The "gunk" on the bucket above the wort level shouldn't really be mixed back into the wort. It won't harm you, but it may taste bitter. I thoroughly recommend John Palmer's book, How to Brew, and IMHO should be considered required reading before attempting to brew. In it, he mentions about the crud:

The brown scum that forms during fermentation and clings to the side of the fermentor is intensely bitter and if it is stirred back into the beer it will cause very astringent tastes. The scum should be removed from the beer, either by letting it cling undisturbed to the sides of an oversize fermentor, or by skimming it off the krausen, or blowing off the krausen itself from a 5 gallon carboy. I have never had any problems by simply letting it cling to the sides of the fermentor.

SoPlease post back if this affected your beer, next timebut keep in mind that the cider itself may be a little bitter, you cannot just leavebecause you stirred the bucket for a couple of week and then bottletrub back into the beer. 1.003 (or lower if it fermented on) is pretty low - depending upon your original gravity - there may not be much sugar left to provide sweetness.

Yes, this is perfectly normal.

Given your gravity is 1.003, I'm not sure if fermentation actually started, or you just caused some of the CO2 to come out of solution - in both cases you'll get bubbles in the airlock. You'll know if it was still fermenting by taking another reading in a couple of days. If it's at 1.003, then fermentation has reached final gravity.

The "gunk" on the bucket above the wort level shouldn't really be mixed back into the wort. It won't harm you, but it may taste bitter. I thoroughly recommend John Palmer's book, How to Brew, and IMHO should be considered required reading before attempting to brew. In it, he mentions about the crud:

The brown scum that forms during fermentation and clings to the side of the fermentor is intensely bitter and if it is stirred back into the beer it will cause very astringent tastes. The scum should be removed from the beer, either by letting it cling undisturbed to the sides of an oversize fermentor, or by skimming it off the krausen, or blowing off the krausen itself from a 5 gallon carboy. I have never had any problems by simply letting it cling to the sides of the fermentor.

So, next time, you can just leave the bucket for a couple of week and then bottle.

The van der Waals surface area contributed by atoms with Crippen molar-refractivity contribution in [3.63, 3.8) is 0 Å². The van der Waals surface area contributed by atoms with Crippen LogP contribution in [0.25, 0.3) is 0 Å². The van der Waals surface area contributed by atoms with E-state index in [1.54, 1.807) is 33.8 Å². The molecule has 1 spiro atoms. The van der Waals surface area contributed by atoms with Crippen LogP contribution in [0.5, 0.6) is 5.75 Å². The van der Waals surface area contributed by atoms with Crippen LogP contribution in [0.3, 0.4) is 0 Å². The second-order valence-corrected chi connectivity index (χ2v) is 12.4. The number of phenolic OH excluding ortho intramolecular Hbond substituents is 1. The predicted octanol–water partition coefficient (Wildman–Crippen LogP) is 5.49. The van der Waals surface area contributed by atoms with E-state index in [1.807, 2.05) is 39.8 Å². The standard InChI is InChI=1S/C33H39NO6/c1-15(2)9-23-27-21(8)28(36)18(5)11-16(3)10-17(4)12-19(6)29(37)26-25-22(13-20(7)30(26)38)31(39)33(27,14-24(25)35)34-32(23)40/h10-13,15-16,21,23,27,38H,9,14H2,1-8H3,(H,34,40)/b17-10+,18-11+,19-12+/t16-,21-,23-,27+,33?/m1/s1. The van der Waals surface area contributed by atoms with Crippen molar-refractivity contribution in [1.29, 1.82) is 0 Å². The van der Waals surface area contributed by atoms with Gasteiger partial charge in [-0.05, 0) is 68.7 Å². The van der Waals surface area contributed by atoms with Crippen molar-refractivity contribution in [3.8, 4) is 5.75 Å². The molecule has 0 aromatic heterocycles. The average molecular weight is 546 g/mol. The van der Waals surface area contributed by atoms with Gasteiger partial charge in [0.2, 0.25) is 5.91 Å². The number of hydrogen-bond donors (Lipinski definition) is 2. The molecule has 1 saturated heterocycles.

Yes, this is perfectly normal.

Given your gravity is 1.003, I'm not sure if fermentation actually started, or you just caused some of the CO2 to come out of solution - in both cases you'll get bubbles in the airlock. Ah, 4 days you say, that's quite a long time. It could be that you got "stratification" - bands of higher concentrated sugars at the bottom. By rousing the yeast you give them more contact with the sugar. You'll know for sure if it really was still fermenting by taking another reading in a couple of days after airlock activity has subsided. 

The "gunk" on the bucket above the wort level shouldn't really be mixed back into the wort. It won't harm you, but it may taste bitter. I thoroughly recommend John Palmer's book, How to Brew, and IMHO should be considered required reading before attempting to brew. In it, he mentions about the crud:

The brown scum that forms during fermentation and clings to the side of the fermentor is intensely bitter and if it is stirred back into the beer it will cause very astringent tastes. The scum should be removed from the beer, either by letting it cling undisturbed to the sides of an oversize fermentor, or by skimming it off the krausen, or blowing off the krausen itself from a 5 gallon carboy. I have never had any problems by simply letting it cling to the sides of the fermentor.

Please post back if this affected your beer, but keep in mind that the cider itself may be a little bitter, not just because you stirred the trub back into the beer. 1.003 (or lower if it fermented on) is pretty low - depending upon your original gravity - there may not be much sugar left to provide sweetness.

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Yes, this is perfectly normal.

Given your gravity is 1.003, I'm not sure if fermentation actually started, or you just caused some of the CO2 to come out of solution - in both cases you'll get bubbles in the airlock. You'll know if it was still fermenting by taking another reading in a couple of days. If it's at 1.003, then fermentation has reached final gravity.

The "gunk" on the bucket above the wort level shouldn't really be mixed back into the wort. It won't harm you, but it may taste bitter. I thoroughly recommend John Palmer's book, How to Brew, and IMHO should be considered required reading before attempting to brew. In it, he mentions about the crud:

The brown scum that forms during fermentation and clings to the side of the fermentor is intensely bitter and if it is stirred back into the beer it will cause very astringent tastes. The scum should be removed from the beer, either by letting it cling undisturbed to the sides of an oversize fermentor, or by skimming it off the krausen, or blowing off the krausen itself from a 5 gallon carboy. I have never had any problems by simply letting it cling to the sides of the fermentor.

So, next time, you can just leave the bucket for a couple of week and then bottle.